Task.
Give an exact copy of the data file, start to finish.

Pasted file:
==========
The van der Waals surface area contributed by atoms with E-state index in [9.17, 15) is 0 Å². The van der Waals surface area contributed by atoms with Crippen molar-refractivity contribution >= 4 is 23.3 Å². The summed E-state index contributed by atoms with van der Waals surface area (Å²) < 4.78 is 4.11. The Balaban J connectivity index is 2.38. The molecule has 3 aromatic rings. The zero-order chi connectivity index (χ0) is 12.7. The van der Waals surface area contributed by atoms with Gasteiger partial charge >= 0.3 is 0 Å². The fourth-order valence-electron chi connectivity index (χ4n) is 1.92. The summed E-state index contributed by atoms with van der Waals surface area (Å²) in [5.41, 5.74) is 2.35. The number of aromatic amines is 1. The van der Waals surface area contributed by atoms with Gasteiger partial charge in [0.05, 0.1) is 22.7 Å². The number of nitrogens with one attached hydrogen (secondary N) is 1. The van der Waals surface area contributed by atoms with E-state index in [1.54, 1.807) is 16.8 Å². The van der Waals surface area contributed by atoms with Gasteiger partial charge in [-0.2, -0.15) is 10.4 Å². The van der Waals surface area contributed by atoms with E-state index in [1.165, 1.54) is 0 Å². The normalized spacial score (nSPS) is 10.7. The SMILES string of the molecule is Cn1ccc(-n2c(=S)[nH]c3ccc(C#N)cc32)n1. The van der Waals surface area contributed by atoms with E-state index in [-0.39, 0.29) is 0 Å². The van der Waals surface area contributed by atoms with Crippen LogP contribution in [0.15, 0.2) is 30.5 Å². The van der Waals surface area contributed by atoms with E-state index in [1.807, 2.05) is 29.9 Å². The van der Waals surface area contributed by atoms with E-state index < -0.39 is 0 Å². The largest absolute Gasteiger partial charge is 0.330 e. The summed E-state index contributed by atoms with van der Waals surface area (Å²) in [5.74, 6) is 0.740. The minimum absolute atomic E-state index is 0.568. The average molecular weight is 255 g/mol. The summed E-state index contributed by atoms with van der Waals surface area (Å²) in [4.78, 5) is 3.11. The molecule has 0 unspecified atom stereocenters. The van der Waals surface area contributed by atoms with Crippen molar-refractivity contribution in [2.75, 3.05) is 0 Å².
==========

The van der Waals surface area contributed by atoms with E-state index in [9.17, 15) is 0 Å². The van der Waals surface area contributed by atoms with Crippen molar-refractivity contribution >= 4 is 23.3 Å². The summed E-state index contributed by atoms with van der Waals surface area (Å²) < 4.78 is 4.11. The Balaban J connectivity index is 2.38. The molecule has 3 aromatic rings. The zero-order chi connectivity index (χ0) is 12.7. The van der Waals surface area contributed by atoms with Gasteiger partial charge >= 0.3 is 0 Å². The fourth-order valence-electron chi connectivity index (χ4n) is 1.92. The summed E-state index contributed by atoms with van der Waals surface area (Å²) in [5.41, 5.74) is 2.35. The number of aromatic amines is 1. The van der Waals surface area contributed by atoms with Gasteiger partial charge in [0.05, 0.1) is 22.7 Å². The number of nitrogens with one attached hydrogen (secondary N) is 1. The van der Waals surface area contributed by atoms with E-state index in [1.54, 1.807) is 16.8 Å². The van der Waals surface area contributed by atoms with Gasteiger partial charge in [-0.2, -0.15) is 10.4 Å². The van der Waals surface area contributed by atoms with E-state index in [1.165, 1.54) is 0 Å². The normalized spacial score (nSPS) is 10.7. The SMILES string of the molecule is Cn1ccc(-n2c(=S)[nH]c3ccc(C#N)cc32)n1. The van der Waals surface area contributed by atoms with E-state index in [-0.39, 0.29) is 0 Å². The van der Waals surface area contributed by atoms with Crippen LogP contribution in [0.15, 0.2) is 30.5 Å². The van der Waals surface area contributed by atoms with E-state index in [1.807, 2.05) is 29.9 Å². The van der Waals surface area contributed by atoms with E-state index < -0.39 is 0 Å². The largest absolute Gasteiger partial charge is 0.330 e. The summed E-state index contributed by atoms with van der Waals surface area (Å²) in [5.74, 6) is 0.740. The minimum absolute atomic E-state index is 0.568. The average molecular weight is 255 g/mol. The summed E-state index contributed by atoms with van der Waals surface area (Å²) in [4.78, 5) is 3.11. The molecule has 0 unspecified atom stereocenters. The van der Waals surface area contributed by atoms with Crippen molar-refractivity contribution in [2.75, 3.05) is 0 Å².